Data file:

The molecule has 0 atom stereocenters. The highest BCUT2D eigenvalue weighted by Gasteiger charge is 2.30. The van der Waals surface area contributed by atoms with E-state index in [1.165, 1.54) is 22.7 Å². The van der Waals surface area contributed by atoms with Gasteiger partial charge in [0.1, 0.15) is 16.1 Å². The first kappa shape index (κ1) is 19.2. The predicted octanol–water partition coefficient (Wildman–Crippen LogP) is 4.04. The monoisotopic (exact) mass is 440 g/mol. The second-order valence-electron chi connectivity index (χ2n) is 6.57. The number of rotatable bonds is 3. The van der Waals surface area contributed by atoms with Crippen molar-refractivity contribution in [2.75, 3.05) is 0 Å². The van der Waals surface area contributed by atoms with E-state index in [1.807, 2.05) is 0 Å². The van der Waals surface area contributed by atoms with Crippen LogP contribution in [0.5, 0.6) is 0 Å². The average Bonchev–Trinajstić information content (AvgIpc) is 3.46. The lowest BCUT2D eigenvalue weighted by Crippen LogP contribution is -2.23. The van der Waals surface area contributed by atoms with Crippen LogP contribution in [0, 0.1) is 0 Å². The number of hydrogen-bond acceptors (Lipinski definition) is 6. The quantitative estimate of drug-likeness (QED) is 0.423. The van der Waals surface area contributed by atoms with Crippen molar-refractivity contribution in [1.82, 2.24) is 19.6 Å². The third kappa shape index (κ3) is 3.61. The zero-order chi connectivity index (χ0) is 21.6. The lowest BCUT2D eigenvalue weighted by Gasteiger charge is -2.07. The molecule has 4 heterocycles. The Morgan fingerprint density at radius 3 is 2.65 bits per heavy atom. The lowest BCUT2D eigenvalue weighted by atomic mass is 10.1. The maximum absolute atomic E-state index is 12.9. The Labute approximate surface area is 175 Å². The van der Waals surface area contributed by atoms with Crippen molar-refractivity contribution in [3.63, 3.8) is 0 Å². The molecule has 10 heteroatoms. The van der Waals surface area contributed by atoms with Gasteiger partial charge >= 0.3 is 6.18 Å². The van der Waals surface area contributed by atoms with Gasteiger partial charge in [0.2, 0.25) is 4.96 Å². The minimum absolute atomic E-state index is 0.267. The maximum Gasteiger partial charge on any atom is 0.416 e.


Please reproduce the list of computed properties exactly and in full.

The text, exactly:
The molecule has 0 atom stereocenters. The highest BCUT2D eigenvalue weighted by Gasteiger charge is 2.30. The van der Waals surface area contributed by atoms with E-state index in [1.165, 1.54) is 22.7 Å². The van der Waals surface area contributed by atoms with Gasteiger partial charge in [0.1, 0.15) is 16.1 Å². The first kappa shape index (κ1) is 19.2. The predicted octanol–water partition coefficient (Wildman–Crippen LogP) is 4.04. The monoisotopic (exact) mass is 440 g/mol. The second-order valence-electron chi connectivity index (χ2n) is 6.57. The number of rotatable bonds is 3. The van der Waals surface area contributed by atoms with Crippen molar-refractivity contribution in [2.75, 3.05) is 0 Å². The van der Waals surface area contributed by atoms with E-state index in [1.807, 2.05) is 0 Å². The van der Waals surface area contributed by atoms with Crippen LogP contribution in [0.5, 0.6) is 0 Å². The average Bonchev–Trinajstić information content (AvgIpc) is 3.46. The lowest BCUT2D eigenvalue weighted by Crippen LogP contribution is -2.23. The van der Waals surface area contributed by atoms with Crippen LogP contribution in [0, 0.1) is 0 Å². The number of hydrogen-bond acceptors (Lipinski definition) is 6. The quantitative estimate of drug-likeness (QED) is 0.423. The van der Waals surface area contributed by atoms with Crippen molar-refractivity contribution in [1.82, 2.24) is 19.6 Å². The third kappa shape index (κ3) is 3.61. The zero-order chi connectivity index (χ0) is 21.6. The lowest BCUT2D eigenvalue weighted by Gasteiger charge is -2.07. The molecule has 4 heterocycles. The Morgan fingerprint density at radius 3 is 2.65 bits per heavy atom. The lowest BCUT2D eigenvalue weighted by atomic mass is 10.1. The maximum absolute atomic E-state index is 12.9. The Labute approximate surface area is 175 Å². The van der Waals surface area contributed by atoms with Crippen molar-refractivity contribution in [3.63, 3.8) is 0 Å². The molecule has 10 heteroatoms. The van der Waals surface area contributed by atoms with Gasteiger partial charge >= 0.3 is 6.18 Å². The van der Waals surface area contributed by atoms with Gasteiger partial charge in [0.2, 0.25) is 4.96 Å². The minimum absolute atomic E-state index is 0.267. The maximum Gasteiger partial charge on any atom is 0.416 e.